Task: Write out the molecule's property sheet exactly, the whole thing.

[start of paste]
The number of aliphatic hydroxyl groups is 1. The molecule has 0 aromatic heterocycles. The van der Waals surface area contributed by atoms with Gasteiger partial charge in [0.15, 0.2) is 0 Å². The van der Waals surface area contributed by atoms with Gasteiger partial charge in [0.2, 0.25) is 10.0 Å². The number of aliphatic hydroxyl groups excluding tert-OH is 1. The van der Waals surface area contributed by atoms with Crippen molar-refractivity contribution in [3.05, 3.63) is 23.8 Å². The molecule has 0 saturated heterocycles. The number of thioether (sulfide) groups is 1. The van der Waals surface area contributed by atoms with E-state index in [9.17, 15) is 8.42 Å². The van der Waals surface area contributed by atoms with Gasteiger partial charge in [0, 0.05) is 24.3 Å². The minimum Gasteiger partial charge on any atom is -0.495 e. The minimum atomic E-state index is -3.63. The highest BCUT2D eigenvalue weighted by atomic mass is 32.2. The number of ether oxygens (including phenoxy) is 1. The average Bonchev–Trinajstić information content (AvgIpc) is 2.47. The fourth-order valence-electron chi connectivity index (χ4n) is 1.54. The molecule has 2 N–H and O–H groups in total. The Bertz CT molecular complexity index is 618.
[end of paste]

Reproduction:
The number of aliphatic hydroxyl groups is 1. The molecule has 0 aromatic heterocycles. The van der Waals surface area contributed by atoms with Gasteiger partial charge in [0.15, 0.2) is 0 Å². The van der Waals surface area contributed by atoms with Gasteiger partial charge in [0.2, 0.25) is 10.0 Å². The number of aliphatic hydroxyl groups excluding tert-OH is 1. The van der Waals surface area contributed by atoms with Crippen molar-refractivity contribution in [3.05, 3.63) is 23.8 Å². The molecule has 0 saturated heterocycles. The number of thioether (sulfide) groups is 1. The van der Waals surface area contributed by atoms with E-state index in [9.17, 15) is 8.42 Å². The van der Waals surface area contributed by atoms with Gasteiger partial charge in [0, 0.05) is 24.3 Å². The minimum Gasteiger partial charge on any atom is -0.495 e. The minimum atomic E-state index is -3.63. The highest BCUT2D eigenvalue weighted by atomic mass is 32.2. The number of ether oxygens (including phenoxy) is 1. The average Bonchev–Trinajstić information content (AvgIpc) is 2.47. The fourth-order valence-electron chi connectivity index (χ4n) is 1.54. The molecule has 2 N–H and O–H groups in total. The Bertz CT molecular complexity index is 618.